For businesses, sustainability is more than mere window dressing.
The growing demand for "green" and "sustainable" products has created major new markets in which sharp-eyed entrepreneurs are reaping rewards.
Formerly referred to as "Corporate Social Responsibility," the concept of responsible business is underpinned by the idea that corporations cannot act as isolated economic entities detached from broader society. Traditional views about competitiveness, survival, and profitability are being swept away.
Positive outcomes that can arise when businesses adopt sustainable and responsible practices include:
1. Company benefits:
- Improved financial performance
- Lower operating costs
- Enhanced brand image and reputation
- Increased sales and customer loyalty
- Greater productivity and quality
- Greater ability to attract and retain employees
- Reduced regulatory oversight
- Access to capital
- Workforce diversity
- Product safety and decreased liability.
2. Benefits to the community and the general public:
- Charitable contributions
- Employee volunteer programs
- Corporate involvement in community education, employment, and homelessness programs
- Product safety and quality.
3. Environmental benefits:
- Greater material recyclability
- Better product durability and functionality
- Greater use of renewable resources
- Integration of environmental management tools into business plans, including life-cycle assessment and costing, environmental management standards, and ecolabelling.
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Eight Ways the Private Sector Can Apply the Sustainable Development Goals
Cory Searcy looks at how companies can start implementing the Sustainable Development Goals in their business.
Paying For It: How governments can help the private sector overcome financial barriers to investing in adaptation
Private sector engagement will be essential to the success of the NAP process, whether through direct financing or active participation in adaptation actions. Governments can play a key role in enabling this private sector engagement by promoting a number of enabling factors.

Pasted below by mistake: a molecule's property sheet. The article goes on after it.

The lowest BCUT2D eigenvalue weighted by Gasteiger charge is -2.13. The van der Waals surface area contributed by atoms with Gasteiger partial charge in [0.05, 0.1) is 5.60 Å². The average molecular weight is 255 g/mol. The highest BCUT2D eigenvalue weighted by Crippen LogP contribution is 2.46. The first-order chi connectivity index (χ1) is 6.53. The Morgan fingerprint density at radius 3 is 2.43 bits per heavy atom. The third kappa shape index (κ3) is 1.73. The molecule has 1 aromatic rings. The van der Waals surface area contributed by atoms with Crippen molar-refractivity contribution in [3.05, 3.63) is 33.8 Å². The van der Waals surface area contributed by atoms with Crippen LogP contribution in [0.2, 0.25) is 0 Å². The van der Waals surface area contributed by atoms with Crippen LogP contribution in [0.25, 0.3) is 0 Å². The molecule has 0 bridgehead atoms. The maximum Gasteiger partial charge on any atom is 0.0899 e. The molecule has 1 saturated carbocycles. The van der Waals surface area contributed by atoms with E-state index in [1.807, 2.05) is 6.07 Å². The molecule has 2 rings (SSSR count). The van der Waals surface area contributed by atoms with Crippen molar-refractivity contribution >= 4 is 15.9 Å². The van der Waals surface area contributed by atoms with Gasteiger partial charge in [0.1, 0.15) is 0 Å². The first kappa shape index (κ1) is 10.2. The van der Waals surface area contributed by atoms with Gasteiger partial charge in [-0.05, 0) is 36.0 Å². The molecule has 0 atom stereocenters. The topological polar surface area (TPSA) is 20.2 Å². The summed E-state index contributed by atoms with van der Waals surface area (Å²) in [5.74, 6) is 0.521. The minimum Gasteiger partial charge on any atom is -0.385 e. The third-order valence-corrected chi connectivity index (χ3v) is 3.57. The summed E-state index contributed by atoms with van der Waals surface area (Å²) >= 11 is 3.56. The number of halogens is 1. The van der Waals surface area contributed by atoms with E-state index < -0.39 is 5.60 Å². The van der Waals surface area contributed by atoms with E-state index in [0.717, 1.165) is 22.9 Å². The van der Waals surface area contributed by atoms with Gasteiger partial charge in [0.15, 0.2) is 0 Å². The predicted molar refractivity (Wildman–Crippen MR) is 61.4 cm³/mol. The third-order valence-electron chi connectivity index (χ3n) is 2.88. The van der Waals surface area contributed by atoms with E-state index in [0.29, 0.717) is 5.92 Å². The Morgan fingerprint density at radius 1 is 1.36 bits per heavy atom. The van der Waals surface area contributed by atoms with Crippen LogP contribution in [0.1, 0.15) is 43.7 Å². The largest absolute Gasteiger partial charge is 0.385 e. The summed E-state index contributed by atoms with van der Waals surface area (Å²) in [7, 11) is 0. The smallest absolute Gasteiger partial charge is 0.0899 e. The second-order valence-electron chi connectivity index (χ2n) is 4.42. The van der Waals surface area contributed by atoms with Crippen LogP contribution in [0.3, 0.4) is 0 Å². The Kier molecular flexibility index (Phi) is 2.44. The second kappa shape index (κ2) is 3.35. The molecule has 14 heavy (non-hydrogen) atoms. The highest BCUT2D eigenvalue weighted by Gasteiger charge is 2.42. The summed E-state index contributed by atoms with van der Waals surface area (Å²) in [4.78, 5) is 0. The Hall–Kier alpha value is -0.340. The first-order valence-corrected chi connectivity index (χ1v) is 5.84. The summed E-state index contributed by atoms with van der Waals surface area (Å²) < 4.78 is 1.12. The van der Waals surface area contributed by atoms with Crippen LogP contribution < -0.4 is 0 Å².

Toolkit for Engaging the Private Sector in National Adaptation Plans (NAPs)
This toolkit aims to help governments develop strategies for the effective engagement of private sector actors in the NAP process.
New Climate Action Toolkit Helps Manitoba Business Leaders Seize Opportunity and Mitigate Risk in a Changing Climate
Winnipeg, March 5, 2020 – A new toolkit launched today by the International Institute for Sustainable Development (IISD) and Manitoba Chambers of Commerce (MCC) offers practical guidance and resources that will help Manitoba’s business community prepare for the effects of climate change.
Sustainable by 2045: Three ways the mining industry can make it happen
On February 29, more than 150 leaders from the minerals industry—from governments, civil society and the private sector—came together to find solutions for sustainable development at the Sustainability Forum.
State of Sustainability Initiatives Review: Standards and Poverty Reduction
This report explores how sustainability standards can help reduce poverty and recommendations for policy makers, buyers, and VSS bodies.
Integrating Gender Considerations in Green Bonds
This brief focuses on how to scale up gender-smart financing through mainstreaming gender considerations in all-new sustainable bond issues.
Doing More with Less: Ensuring Sustainable Consumption and Production
Ensuring sustainable consumption and production patterns has been one of the greatest global challenges over the past fifty years.
How to Regulate Our Waste-Full World
Going forward, the legitimacy of global governance of hazardous wastes may rest on its ability to enable governments protect the most vulnerable.
How big companies can help to end hunger
So far, the private sector has been waiting and watching. Now we need visionary companies to step up and join us.
The Sustainable Use of Natural Resources: The Governance Challenge
Over-exploitation of natural resources harms the health of ecosystems and the livelihoods and wellbeing of people, but there are fair policy options.
Developing a Pathway for Universal Infrastructure Coverage
This discussion paper argues that, for developing countries in particular, structuring infrastructure as a business has many advantages over structuring infrastructure as a project.
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